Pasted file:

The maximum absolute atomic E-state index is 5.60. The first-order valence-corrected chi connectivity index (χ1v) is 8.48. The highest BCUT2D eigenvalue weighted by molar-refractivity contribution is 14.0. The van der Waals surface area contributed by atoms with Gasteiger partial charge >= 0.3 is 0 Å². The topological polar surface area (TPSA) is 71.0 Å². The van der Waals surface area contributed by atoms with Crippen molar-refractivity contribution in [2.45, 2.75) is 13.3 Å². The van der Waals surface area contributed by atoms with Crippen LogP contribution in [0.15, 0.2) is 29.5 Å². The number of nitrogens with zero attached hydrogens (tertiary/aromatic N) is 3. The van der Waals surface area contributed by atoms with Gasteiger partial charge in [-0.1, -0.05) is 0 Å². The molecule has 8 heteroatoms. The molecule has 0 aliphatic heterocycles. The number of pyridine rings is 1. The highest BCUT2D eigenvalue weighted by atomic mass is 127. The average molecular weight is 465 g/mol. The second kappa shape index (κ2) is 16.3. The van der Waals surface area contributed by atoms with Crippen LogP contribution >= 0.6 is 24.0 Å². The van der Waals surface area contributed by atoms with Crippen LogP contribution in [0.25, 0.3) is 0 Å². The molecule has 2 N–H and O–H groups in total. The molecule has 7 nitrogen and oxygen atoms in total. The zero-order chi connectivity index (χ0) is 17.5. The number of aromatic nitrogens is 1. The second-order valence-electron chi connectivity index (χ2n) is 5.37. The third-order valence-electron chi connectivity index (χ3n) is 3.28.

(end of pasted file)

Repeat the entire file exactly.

The maximum absolute atomic E-state index is 5.60. The first-order valence-corrected chi connectivity index (χ1v) is 8.48. The highest BCUT2D eigenvalue weighted by molar-refractivity contribution is 14.0. The van der Waals surface area contributed by atoms with Gasteiger partial charge >= 0.3 is 0 Å². The topological polar surface area (TPSA) is 71.0 Å². The van der Waals surface area contributed by atoms with Crippen molar-refractivity contribution in [2.45, 2.75) is 13.3 Å². The van der Waals surface area contributed by atoms with Crippen LogP contribution in [0.15, 0.2) is 29.5 Å². The number of nitrogens with zero attached hydrogens (tertiary/aromatic N) is 3. The van der Waals surface area contributed by atoms with Gasteiger partial charge in [-0.1, -0.05) is 0 Å². The molecule has 8 heteroatoms. The molecule has 0 aliphatic heterocycles. The number of pyridine rings is 1. The highest BCUT2D eigenvalue weighted by atomic mass is 127. The average molecular weight is 465 g/mol. The second kappa shape index (κ2) is 16.3. The van der Waals surface area contributed by atoms with Crippen LogP contribution >= 0.6 is 24.0 Å². The van der Waals surface area contributed by atoms with Crippen LogP contribution in [0.25, 0.3) is 0 Å². The molecule has 2 N–H and O–H groups in total. The molecule has 7 nitrogen and oxygen atoms in total. The zero-order chi connectivity index (χ0) is 17.5. The number of aromatic nitrogens is 1. The second-order valence-electron chi connectivity index (χ2n) is 5.37. The third-order valence-electron chi connectivity index (χ3n) is 3.28.